A mysterious gas-like odor may have circulated through Manhattan yesterday, but two new reports offer solid evidence that the city’s office and hotel markets are hardly running on fumes. The back-to-back reports, both unveiled within the past 24 hours, confirm that Manhattan’s office and hotel markets posted dazzling performances in 2006.

Not only did office rents come eerily close to breaking the previous record set in 2000, but Manhattan hoteliers shattered the $200 revenue per available room (or RevPAR) barrier that was also set six years ago. The lodging report was released yesterday by Manhattan-based advisory firm Hotel Investment Strategies LLC. Earlier this morning, Manhattan office brokerage Cushman & Wakefield presented its year-end 2006 office stats.

“A decline in available space has propelled us to near-record rental growth,” says Joseph Harbert, chief operating officer for Cushman & Wakefield’s metro-New York region. “It would not surprise me if we exceed the all-time high by the end of the first quarter [2007].”

By the close of December, Manhattan asking rents rose to $50.56 per sq. ft., up nearly 25% from $40.58 at the end of 2005. Manhattan asking rents peaked at $50.92 per sq. ft. at the end of 2000. Expensive leases were responsible for much of the rental growth last year.

Cushman reports that a total of 41 leases were signed with rents above $100 per sq. ft., and that represented a 300% jump over the 2005 total. What’s more, the number of office buildings commanding over $100 per sq. ft. rents jumped from five in 2005 to 21 by the end of last year.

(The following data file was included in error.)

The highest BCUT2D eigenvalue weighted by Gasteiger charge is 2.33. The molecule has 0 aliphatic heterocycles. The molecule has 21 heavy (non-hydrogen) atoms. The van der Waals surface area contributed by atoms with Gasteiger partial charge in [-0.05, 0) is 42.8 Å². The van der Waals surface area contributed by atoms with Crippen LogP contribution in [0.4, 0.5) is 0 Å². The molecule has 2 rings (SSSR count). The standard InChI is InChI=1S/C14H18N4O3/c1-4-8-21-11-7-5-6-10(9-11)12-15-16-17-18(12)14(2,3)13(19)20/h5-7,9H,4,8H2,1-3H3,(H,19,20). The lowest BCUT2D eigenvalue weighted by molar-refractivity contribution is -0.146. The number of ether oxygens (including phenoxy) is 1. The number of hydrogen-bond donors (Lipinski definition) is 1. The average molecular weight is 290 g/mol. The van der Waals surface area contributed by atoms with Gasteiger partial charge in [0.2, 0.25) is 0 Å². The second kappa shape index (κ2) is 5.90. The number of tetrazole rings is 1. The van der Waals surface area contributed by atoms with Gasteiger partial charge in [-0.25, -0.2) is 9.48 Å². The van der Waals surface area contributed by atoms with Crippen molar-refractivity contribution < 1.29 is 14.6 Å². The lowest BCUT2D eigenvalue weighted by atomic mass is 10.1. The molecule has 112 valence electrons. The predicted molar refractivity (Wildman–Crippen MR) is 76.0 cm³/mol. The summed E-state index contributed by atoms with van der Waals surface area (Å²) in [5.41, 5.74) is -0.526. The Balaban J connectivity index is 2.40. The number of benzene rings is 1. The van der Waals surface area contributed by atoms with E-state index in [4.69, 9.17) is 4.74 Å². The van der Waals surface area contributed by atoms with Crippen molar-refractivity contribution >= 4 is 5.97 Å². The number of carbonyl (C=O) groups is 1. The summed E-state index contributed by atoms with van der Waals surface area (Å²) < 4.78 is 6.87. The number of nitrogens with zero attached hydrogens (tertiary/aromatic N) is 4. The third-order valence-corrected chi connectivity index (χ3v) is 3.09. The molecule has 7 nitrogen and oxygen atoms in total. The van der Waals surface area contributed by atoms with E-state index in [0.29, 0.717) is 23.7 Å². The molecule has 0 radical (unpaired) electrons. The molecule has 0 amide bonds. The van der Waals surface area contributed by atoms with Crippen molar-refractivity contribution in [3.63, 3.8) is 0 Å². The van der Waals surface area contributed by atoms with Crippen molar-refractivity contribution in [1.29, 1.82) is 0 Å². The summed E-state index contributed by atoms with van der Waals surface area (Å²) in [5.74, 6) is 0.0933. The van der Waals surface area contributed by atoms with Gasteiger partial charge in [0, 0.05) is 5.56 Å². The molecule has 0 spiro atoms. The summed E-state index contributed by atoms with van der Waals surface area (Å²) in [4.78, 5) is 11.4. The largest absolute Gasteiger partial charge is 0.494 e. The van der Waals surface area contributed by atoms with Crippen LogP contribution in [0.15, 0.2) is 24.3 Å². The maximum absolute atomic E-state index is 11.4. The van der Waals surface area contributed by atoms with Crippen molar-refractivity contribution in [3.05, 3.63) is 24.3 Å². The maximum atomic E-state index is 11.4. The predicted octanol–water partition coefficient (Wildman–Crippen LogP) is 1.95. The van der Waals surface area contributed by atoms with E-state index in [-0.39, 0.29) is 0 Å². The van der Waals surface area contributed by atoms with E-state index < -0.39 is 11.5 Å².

Vacancy continued to fall during the course of 2006, too. Manhattan’s overall vacancy rate fell to 6.7% by the end of December, down from 8.4% just 12 months earlier.

To Harbert of Cushman & Wakefield, these numbers illustrate how expensive it has become to operate a business in space-starved Manhattan. But Harbert adds that the same figures prove that more businesses are willing and able to pay Manhattan’s soaring occupancy costs.

Ditto for business and leisure travelers. According to an analysis by Hotel Investment Strategies, Manhattan hoteliers boosted room rates aggressively during the past two years. But few rooms went begging, and hotel owners enjoyed RevPAR growth rates of 18.1% and 11.2% in 2005 and 2006 respectively.

“The Manhattan lodging industry is about to embark on one of its most profitable periods in recorded history,” says Ross Woods, principal of Hotel Investment Strategies, who authored the analysis.

Average hotel occupancy in Manhattan closed 2006 at 85.5%, up from 85% at the end of 2005. Room demand has exceeded the supply of rooms, too, forcing many owners to turn away guests.

While this suggests that occupancies have hit a ceiling, Woods believes that even higher occupancies can be achieved over the next year. “This will be accomplished by achieving greater occupancies in the quieter periods — trough and shoulder months and weekends,” says Woods.

One barrier that remains unbroken is the average daily rate (ADR). Woods says that Manhattan’s ADR has grown significantly at the average annual rate of 12.3% since 2003, but it has yet to eclipse the peak 2000 ADR rate of $222.56 in real terms. But worry not. Woods doesn’t expect that record to hold, either. “[Manhattan ADR] is set to do this in 2007.”